The initial design challenge was to integrate a new building type and new construction form into the historic campus. The designs respond to the historic context of Main Street in the Saco Historic Preservation District as well as a predominately red brick campus, which has evolved via several construction campaigns during its nearly 125 year history. The residential quality of other Main Street (and Academy) houses and historic detailing from the campus’ education buildings informed our design. We believe this approach has achieved a dormitory and future village that complements both the community of Saco and the Academy.
Locating the first dormitory building – Nelson Residence Hall – on a previously unoccupied lawn at the campus’ main entrance, now forms a gateway to the historic campus. The long axis of the dormitories faces south-southwest for optimal solar exposure and frames the entry to campus create greens or courtyards between each of the proposed buildings. The street façades, of this and the forthcoming buildings, are designed to establish the street rhythm found on Main Street south of the campus.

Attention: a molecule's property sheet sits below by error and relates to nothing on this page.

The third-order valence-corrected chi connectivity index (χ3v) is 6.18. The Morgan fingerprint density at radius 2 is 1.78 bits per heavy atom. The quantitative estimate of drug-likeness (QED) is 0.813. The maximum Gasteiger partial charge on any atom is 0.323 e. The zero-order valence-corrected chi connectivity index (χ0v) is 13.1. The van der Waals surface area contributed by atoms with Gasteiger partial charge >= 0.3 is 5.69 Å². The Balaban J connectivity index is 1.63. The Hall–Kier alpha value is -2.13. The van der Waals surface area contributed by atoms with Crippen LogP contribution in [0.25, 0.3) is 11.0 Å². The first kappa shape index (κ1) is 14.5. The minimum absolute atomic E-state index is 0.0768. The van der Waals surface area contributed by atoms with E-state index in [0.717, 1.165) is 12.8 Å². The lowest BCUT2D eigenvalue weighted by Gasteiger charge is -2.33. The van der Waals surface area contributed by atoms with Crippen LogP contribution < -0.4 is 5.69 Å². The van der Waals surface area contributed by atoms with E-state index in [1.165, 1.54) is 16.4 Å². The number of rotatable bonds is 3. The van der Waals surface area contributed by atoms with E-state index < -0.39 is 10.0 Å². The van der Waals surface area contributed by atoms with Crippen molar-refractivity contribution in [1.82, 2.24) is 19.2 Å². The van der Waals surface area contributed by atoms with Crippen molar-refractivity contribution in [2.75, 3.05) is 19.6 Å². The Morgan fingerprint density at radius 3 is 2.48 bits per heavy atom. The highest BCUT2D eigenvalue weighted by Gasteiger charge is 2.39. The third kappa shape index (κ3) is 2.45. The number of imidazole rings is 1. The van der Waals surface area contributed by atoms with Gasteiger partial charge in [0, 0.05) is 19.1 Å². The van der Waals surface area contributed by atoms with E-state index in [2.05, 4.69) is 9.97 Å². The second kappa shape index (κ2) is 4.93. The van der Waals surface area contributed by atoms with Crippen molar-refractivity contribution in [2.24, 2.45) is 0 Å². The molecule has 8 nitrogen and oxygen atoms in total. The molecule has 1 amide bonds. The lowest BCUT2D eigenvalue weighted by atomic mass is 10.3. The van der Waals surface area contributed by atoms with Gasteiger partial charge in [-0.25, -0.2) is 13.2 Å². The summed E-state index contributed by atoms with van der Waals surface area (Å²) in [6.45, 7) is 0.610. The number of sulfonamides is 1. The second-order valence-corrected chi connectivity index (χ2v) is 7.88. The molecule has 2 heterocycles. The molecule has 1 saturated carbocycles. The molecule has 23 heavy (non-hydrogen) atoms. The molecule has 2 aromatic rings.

Nelson Residence Hall, completed in Summer 2009, is constructed with durable standing seam roofs and fiber-cement cladding in neutral colors that acknowledge existing patterns and textures found on campus buildings without resorting to mimicking the brick, which the project’s budget could not justify.
A tight building envelope with high thermal insulation performance was achieved with the use of ICF (insulated concrete forms) for the foundation and first floor walls and conventional framing with dense pack cellulose insulation at the second-floor level. The use of ICF benefits the interior architecture as its wall depth creates deep recesses at the windows adding a layer of space for use by the residents. ICF also allowed an economical and seamless construction season as the contractor was able to pour concrete walls throughout the winter without concern for special freeze protection. The ICF walls achieved a R-48, far exceeding any current energy code.